On his 12th birthday, George got a silver flute, one with valves and a case. Now he could master the songs of his parents, with resonant undertones and complex nuances. So much beauty, so much power!

Now he could carry it everywhere, hidden in its case When he saw others carrying similar cases, he knew, he knew. But he never said a word in public nor dared play a note outside. Still, he had plenty of time to play with others--there was a club for kids like him, and he enjoyed their company.

George did well in high school, and got into a fine college. His mother gave him a golden flute as a graduation gift. His folks paid dearly for his education, but it was oh, so worth it--so many students had golden flutes!

For graduation, he received the gift of all gifts, the key to life's happiness! An invisible flute, so subtle in its tones that George could play it openly, and did. Only those with similar musical training could truly decipher the meaning of his beautiful, so beautiful, music. Others without flutes knew something was up--what grown man walks around blowing into one hand with the other hand curled up a foot away from his face. Such an affectation. But others were doing it, and, well, the others thought, live and let live.

To George's delight, he lived long enough to see a man like him elected President, a man who promised to make flute-playing American again, a man who spray-painted his invisible flute a garish gold, so all the world could see it. He played it so loudly that even the deaf could hear it. And he played and he played and he played and he played. The POTUS-elect did not play well, but, goodness he played openly and loudly and with pride.

But if you cannot play the flute, you have to go. Or if you come from a land that plays rebabs, kalimbas, or a ukuleles, you must register with your local government.

Some say this makes the incoming President an open flautist, and the KKK agrees, but the President has assured us, in between arias, that no, no, no, he is not a flautist, he just knows some good people who play the flute. Not the same thing, no, not at all. (You see, the Lady Mary Anne MacLeod Trump the First told him since he was a wee boy never, ever, ever admit you play the flute.)

George will tell you the same. Not only is he not a flautist, he denies the very existence of flautism. He is a hard-working American who learned to play the flute. But, by God, he is not, and never will be, a flautist.

I apologize to the real flautists among us....

Sunday, November 6, 2016

Time (and time again)

We keep time in class, as we do pretty much everywhere. I've got several analog clocks and one less precise (and less useful) box of digital time.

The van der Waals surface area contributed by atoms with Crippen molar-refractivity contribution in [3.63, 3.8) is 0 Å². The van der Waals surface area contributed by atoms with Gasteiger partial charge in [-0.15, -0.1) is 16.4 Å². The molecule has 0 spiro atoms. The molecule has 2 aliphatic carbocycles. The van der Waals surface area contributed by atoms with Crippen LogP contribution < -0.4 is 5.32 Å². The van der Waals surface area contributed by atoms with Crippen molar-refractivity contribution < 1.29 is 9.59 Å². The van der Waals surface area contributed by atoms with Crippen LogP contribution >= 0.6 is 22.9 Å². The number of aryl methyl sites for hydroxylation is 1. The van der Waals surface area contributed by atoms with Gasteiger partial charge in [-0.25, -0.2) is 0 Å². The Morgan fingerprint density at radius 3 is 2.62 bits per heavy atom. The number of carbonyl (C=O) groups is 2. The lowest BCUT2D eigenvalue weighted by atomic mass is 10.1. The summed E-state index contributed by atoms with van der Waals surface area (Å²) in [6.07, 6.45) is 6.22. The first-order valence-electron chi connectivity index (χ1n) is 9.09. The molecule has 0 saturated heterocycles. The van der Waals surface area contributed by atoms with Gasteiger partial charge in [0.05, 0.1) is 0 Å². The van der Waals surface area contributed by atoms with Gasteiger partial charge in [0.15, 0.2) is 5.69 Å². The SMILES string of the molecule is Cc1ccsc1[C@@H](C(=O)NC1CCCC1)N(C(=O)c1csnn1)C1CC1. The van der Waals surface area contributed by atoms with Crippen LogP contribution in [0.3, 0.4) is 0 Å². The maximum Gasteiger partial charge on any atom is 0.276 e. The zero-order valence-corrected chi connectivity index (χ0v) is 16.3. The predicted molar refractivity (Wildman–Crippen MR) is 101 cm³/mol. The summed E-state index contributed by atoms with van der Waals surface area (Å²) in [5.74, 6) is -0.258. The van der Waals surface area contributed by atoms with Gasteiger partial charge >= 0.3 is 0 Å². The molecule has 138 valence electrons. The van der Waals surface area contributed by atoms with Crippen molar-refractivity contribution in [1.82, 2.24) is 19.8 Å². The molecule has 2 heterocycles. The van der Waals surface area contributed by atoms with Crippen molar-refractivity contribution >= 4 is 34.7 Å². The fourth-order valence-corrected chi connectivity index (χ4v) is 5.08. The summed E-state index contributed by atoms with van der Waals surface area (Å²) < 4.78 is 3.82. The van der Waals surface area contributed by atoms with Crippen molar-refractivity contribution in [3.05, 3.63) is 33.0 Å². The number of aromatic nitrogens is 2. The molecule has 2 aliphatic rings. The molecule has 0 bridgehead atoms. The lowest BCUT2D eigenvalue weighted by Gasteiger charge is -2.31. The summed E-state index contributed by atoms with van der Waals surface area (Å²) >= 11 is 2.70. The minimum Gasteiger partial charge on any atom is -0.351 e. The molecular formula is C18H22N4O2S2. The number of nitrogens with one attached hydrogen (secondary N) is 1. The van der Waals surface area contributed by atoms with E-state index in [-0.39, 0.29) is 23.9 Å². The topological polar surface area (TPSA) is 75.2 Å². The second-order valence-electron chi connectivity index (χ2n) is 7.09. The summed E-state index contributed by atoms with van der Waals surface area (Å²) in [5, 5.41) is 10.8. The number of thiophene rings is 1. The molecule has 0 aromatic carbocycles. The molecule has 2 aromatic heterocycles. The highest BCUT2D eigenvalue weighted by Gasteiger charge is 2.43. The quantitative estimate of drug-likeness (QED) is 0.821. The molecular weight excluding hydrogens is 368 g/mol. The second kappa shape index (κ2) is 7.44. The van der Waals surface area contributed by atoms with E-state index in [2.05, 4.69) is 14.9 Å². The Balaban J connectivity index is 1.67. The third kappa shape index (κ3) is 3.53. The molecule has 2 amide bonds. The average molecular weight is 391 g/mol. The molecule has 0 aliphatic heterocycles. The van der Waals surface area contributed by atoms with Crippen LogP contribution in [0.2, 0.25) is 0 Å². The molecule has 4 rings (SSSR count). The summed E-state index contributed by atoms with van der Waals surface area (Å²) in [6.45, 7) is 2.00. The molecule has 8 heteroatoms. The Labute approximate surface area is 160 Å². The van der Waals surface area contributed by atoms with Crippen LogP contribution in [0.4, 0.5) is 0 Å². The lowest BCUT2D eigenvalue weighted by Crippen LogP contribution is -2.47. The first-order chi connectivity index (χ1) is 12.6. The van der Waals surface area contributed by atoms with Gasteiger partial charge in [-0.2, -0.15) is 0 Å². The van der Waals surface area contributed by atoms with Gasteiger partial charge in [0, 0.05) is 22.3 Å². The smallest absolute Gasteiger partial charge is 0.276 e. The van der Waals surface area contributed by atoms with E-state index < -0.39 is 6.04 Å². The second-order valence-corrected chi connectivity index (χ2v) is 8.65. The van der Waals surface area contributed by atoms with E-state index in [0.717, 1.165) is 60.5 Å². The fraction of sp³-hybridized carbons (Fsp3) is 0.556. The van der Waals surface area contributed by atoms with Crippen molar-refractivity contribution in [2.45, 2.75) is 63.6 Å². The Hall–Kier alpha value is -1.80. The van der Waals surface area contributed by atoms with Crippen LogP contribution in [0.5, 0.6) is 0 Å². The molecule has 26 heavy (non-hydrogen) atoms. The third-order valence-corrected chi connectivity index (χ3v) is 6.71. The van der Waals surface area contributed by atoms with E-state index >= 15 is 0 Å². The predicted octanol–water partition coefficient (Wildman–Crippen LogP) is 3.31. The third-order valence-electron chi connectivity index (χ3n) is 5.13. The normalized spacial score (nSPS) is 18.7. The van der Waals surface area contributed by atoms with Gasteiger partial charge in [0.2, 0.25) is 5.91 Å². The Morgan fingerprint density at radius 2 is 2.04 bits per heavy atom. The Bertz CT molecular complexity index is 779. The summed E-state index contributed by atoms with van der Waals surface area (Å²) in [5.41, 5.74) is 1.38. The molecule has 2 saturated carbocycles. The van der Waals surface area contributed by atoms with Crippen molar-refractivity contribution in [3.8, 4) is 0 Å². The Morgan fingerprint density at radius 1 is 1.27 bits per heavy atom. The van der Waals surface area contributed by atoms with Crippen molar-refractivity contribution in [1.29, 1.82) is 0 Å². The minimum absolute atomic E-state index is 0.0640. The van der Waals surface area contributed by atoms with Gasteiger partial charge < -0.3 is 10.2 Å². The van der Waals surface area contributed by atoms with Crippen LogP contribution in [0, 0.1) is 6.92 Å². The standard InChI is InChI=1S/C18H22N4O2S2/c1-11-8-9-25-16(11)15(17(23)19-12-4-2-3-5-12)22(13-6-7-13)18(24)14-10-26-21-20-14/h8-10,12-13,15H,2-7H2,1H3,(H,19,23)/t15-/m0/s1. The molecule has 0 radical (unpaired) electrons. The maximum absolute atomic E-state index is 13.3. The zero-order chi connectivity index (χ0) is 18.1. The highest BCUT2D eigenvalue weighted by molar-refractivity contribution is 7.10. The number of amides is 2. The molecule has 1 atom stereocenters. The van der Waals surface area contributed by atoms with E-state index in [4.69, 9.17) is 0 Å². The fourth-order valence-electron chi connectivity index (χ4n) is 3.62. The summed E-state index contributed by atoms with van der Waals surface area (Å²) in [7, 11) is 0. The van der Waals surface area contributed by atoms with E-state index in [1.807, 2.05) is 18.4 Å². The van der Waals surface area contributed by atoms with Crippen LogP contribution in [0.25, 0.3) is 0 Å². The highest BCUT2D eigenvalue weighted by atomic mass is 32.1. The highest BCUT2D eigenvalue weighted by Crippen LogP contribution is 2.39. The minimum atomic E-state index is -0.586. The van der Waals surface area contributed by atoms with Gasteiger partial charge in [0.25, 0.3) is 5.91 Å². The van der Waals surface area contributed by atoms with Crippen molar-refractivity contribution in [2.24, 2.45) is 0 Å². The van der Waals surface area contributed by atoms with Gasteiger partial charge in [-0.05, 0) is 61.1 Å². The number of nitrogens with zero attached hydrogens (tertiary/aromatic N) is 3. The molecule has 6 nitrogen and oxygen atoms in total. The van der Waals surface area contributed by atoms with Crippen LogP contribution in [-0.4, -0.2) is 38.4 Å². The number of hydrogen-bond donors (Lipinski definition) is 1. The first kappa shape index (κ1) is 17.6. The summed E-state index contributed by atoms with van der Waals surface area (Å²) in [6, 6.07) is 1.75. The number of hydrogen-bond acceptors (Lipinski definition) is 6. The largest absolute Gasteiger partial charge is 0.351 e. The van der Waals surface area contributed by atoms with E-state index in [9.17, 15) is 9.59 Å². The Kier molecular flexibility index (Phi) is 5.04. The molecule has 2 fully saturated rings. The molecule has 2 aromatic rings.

We pretend that days are exactly 24 hours long, and that each hour is as well proscribed and linear as the next. This is not true, and will not be for millions of years.

Kids know otherwise instinctively, of course, at least until we train educate them.

An hour in December lasts exactly as long as an hour in June these days, but that was not always true. Hours were invented by a mammal that paid attention--daylight was divided into 12 portions, with noon defined as when the sun was at its highest point for the day.

Last hour of the day
We started school here in Bloomfield in September--the daylight hours shrink dramatically this time of year.  We had over 12 hours of sunlight the first day of school. Tomorrow we will have just minutes more than 10 hours.

The sunlight we do get have is more oblique and less intense, long shadows and less light. We pretend our hours are equitable throughout the year.

Science teachers will make a big deal about this, explaining the seasons using globes and lamps, but if we've taught our children that sunlight does not matter, that the clock matters more than your hypothalamus, that we eat at noon, not when you're hungry, well, then, we should stop feigning shock when children really don't pay much attention to sunlight.

None of the adults around them do, either.

A clock in front of our library, from NJ State Library Photo Collection

If college graduates do not know why seasons happen, or how trees accumulate mass, or what forces act on a basketball in flight, maybe it's not because our children refuse to learn.

Maybe it's because they internalized what we've been teaching them all along....

Yes, another cyclical post--I love the rhythms of life.

Saturday, November 5, 2016

Clamming in November